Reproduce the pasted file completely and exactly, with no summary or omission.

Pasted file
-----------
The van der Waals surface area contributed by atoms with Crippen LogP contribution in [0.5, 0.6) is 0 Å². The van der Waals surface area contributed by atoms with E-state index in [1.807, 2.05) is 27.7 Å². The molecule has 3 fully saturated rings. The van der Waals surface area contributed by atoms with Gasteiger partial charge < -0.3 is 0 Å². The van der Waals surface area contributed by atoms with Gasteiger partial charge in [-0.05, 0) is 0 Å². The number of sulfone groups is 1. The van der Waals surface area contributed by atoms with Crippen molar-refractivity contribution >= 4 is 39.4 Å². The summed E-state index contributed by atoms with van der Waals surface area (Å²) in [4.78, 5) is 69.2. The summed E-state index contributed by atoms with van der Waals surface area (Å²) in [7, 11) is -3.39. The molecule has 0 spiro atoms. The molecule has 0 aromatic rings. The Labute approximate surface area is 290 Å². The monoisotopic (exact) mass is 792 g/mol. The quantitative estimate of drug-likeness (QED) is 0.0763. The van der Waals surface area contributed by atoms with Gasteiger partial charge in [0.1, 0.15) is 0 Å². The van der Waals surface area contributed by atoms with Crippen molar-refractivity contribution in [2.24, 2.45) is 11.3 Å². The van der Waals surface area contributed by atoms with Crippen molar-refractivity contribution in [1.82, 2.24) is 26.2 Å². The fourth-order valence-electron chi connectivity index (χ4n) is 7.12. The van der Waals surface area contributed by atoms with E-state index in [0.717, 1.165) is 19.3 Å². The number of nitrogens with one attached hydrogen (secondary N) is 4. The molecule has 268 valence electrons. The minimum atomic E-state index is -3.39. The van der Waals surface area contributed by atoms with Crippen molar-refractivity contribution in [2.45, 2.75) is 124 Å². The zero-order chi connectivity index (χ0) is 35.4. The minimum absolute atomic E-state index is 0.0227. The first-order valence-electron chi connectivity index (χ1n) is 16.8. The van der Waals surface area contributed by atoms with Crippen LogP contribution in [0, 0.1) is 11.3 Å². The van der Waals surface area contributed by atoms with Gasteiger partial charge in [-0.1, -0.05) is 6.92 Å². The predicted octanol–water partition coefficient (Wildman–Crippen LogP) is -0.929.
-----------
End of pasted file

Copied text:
The van der Waals surface area contributed by atoms with Crippen LogP contribution in [0.5, 0.6) is 0 Å². The van der Waals surface area contributed by atoms with E-state index in [1.807, 2.05) is 27.7 Å². The molecule has 3 fully saturated rings. The van der Waals surface area contributed by atoms with Gasteiger partial charge < -0.3 is 0 Å². The van der Waals surface area contributed by atoms with Gasteiger partial charge in [-0.05, 0) is 0 Å². The number of sulfone groups is 1. The van der Waals surface area contributed by atoms with Crippen molar-refractivity contribution >= 4 is 39.4 Å². The summed E-state index contributed by atoms with van der Waals surface area (Å²) in [4.78, 5) is 69.2. The summed E-state index contributed by atoms with van der Waals surface area (Å²) in [7, 11) is -3.39. The molecule has 0 spiro atoms. The molecule has 0 aromatic rings. The Labute approximate surface area is 290 Å². The monoisotopic (exact) mass is 792 g/mol. The quantitative estimate of drug-likeness (QED) is 0.0763. The van der Waals surface area contributed by atoms with Gasteiger partial charge in [0.1, 0.15) is 0 Å². The van der Waals surface area contributed by atoms with Crippen molar-refractivity contribution in [2.24, 2.45) is 11.3 Å². The van der Waals surface area contributed by atoms with Crippen molar-refractivity contribution in [1.82, 2.24) is 26.2 Å². The fourth-order valence-electron chi connectivity index (χ4n) is 7.12. The van der Waals surface area contributed by atoms with E-state index in [0.717, 1.165) is 19.3 Å². The number of nitrogens with one attached hydrogen (secondary N) is 4. The molecule has 268 valence electrons. The minimum atomic E-state index is -3.39. The van der Waals surface area contributed by atoms with Crippen molar-refractivity contribution in [2.45, 2.75) is 124 Å². The zero-order chi connectivity index (χ0) is 35.4. The minimum absolute atomic E-state index is 0.0227. The first-order valence-electron chi connectivity index (χ1n) is 16.8. The van der Waals surface area contributed by atoms with Crippen LogP contribution in [0, 0.1) is 11.3 Å². The van der Waals surface area contributed by atoms with Gasteiger partial charge in [-0.1, -0.05) is 6.92 Å². The predicted octanol–water partition coefficient (Wildman–Crippen LogP) is -0.929.